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How to Teach a 6th Grader to Spell Words

It is no secret that excellent spellers are not born; they are made. The 6th graders who learn the most effective spelling approaches and apply them in their day-to-day dealings are destined for greatness. If your student has all it takes to master effective spelling strategies, s/he has the aptitude to master grammar altogether.

Four different spelling categories exist, including phonetic, visual, rule-based and morphemic. Any successful learning program incorporates these strategies in helping a learner become a better speller. This article snippet emphasizes on ways to teach your child learn the spelling words for 6th grade.

Phonetic spelling strategy

This is where you spell each sound in a word and request your student(s) to represent those sounds with a letter or letter combination. This spelling strategy teaches learners the basic phonograms along with the basic spelling rules.

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Ruled-based spelling strategy

Spelling with phonograms alone is not an efficient approach to help a 6th grader. The rule-based strategy incorporates the generalization of the language and recognition of rules. For instance, if a learner comprehends that the “ch” sound is spelled “tch” whenever it comes after a short vowel, s/he stands a better chance of spelling words like “kitchen” correctly.

Visual spelling strategy

Word banks that emphasize on one single concept, like the “j” sound that is spelled as “dge”, prove handy for learners. It allows them to remember words that relate to that same concept. These strategies often play a vital role when dealing with homophones. Visual spelling strategies can be developed through extensive learning and word games.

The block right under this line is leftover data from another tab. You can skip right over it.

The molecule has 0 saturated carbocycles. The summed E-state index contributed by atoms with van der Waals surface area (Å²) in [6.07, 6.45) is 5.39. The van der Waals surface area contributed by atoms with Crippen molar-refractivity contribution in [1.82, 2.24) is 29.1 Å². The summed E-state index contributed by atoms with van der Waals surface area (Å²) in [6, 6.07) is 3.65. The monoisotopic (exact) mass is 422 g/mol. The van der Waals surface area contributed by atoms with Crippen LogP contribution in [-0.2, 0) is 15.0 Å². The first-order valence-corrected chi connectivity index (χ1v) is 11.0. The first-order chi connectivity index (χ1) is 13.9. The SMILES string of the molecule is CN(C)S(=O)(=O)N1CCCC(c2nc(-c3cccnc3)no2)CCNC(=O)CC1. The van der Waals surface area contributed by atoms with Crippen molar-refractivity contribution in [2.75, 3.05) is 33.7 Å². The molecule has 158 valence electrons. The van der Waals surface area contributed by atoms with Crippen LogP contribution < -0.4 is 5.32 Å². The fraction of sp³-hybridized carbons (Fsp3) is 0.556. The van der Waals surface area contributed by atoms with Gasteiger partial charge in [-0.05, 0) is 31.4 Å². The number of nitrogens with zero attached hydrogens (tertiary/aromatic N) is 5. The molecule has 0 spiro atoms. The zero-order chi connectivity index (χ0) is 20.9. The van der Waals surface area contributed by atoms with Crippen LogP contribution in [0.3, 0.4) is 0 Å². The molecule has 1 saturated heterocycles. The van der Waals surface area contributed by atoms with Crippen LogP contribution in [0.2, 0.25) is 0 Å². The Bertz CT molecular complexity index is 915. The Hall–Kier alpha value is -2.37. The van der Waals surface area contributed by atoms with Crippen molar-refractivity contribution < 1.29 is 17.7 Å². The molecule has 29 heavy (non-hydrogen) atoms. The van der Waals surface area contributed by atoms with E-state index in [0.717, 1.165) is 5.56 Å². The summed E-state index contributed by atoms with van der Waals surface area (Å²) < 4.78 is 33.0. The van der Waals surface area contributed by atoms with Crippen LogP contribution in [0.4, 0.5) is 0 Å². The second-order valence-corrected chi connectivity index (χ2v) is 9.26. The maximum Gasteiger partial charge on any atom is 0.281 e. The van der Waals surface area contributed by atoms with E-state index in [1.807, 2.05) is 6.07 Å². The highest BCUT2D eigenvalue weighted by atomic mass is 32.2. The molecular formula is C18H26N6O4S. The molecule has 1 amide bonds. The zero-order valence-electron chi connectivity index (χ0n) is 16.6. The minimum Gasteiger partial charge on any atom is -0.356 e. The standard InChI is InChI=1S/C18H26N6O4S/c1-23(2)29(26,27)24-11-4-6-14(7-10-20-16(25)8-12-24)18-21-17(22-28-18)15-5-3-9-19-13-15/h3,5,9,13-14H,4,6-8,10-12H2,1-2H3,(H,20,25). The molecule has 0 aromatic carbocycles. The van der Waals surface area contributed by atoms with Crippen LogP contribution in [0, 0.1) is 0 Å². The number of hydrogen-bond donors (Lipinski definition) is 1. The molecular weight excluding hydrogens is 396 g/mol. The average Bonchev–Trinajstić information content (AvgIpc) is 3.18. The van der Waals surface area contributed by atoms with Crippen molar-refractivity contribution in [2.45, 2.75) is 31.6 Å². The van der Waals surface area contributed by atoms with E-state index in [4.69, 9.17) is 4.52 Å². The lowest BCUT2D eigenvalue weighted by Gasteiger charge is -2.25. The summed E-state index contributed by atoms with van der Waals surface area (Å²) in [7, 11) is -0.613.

Morphemic spelling strategies

This approach relies on the knowledge of how the meaning of a particular word influences the spelling. Programs that teach morphemic spelling strategies may be useful in teaching the Latin and Greek roots. They teach ways of adding suffixes and prefixes to base words, the formation of compound words along with the abbreviations.

Spellers become more competent at using these four spelling strategies as they grow and mature. These seemingly challenging strategies eventually become automatic, making it easier for learners to apply them even on a subconscious level.

Problematic words

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There are two types of 6th-grade spelling words that are apparently problematic for students. These include:

  1. Words that can be confused with other words

2. Words with complex vowel spellings.

Examples:

Consider the following pairs of words;

1. Believe/belief
2. Accept/except
3. Hangar/hanger

Solutions:

The following recommendations prove worthwhile when you want to teach your 6th grader how to spell words:

  • Give your 6th grader a practice question. Spell each word aloud in a sentence and have them write it down.
  • Let them correct the test on their own. This way, they will be able to identify their mistakes and learn from them.
  • Let them close their eyes and then visualize the misspelled word. You will later spell the word out loud for them.